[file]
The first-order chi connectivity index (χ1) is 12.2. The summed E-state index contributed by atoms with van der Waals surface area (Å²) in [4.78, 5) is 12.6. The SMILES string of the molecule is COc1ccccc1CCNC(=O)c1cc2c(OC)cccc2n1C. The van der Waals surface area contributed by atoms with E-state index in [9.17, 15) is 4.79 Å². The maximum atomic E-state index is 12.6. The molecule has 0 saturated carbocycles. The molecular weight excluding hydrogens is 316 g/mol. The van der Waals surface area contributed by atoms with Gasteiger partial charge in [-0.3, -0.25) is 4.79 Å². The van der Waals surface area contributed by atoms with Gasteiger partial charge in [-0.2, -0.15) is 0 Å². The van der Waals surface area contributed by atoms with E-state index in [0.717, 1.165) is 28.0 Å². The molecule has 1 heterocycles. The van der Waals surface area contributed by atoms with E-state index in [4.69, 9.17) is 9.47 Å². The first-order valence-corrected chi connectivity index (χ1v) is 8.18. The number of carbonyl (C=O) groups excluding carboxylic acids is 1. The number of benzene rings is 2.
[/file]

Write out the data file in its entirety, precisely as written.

The first-order chi connectivity index (χ1) is 12.2. The summed E-state index contributed by atoms with van der Waals surface area (Å²) in [4.78, 5) is 12.6. The SMILES string of the molecule is COc1ccccc1CCNC(=O)c1cc2c(OC)cccc2n1C. The van der Waals surface area contributed by atoms with E-state index in [9.17, 15) is 4.79 Å². The maximum atomic E-state index is 12.6. The molecule has 0 saturated carbocycles. The molecular weight excluding hydrogens is 316 g/mol. The van der Waals surface area contributed by atoms with Gasteiger partial charge in [-0.3, -0.25) is 4.79 Å². The van der Waals surface area contributed by atoms with Gasteiger partial charge in [-0.2, -0.15) is 0 Å². The van der Waals surface area contributed by atoms with E-state index in [0.717, 1.165) is 28.0 Å². The molecule has 1 heterocycles. The van der Waals surface area contributed by atoms with E-state index in [4.69, 9.17) is 9.47 Å². The first-order valence-corrected chi connectivity index (χ1v) is 8.18. The number of carbonyl (C=O) groups excluding carboxylic acids is 1. The number of benzene rings is 2.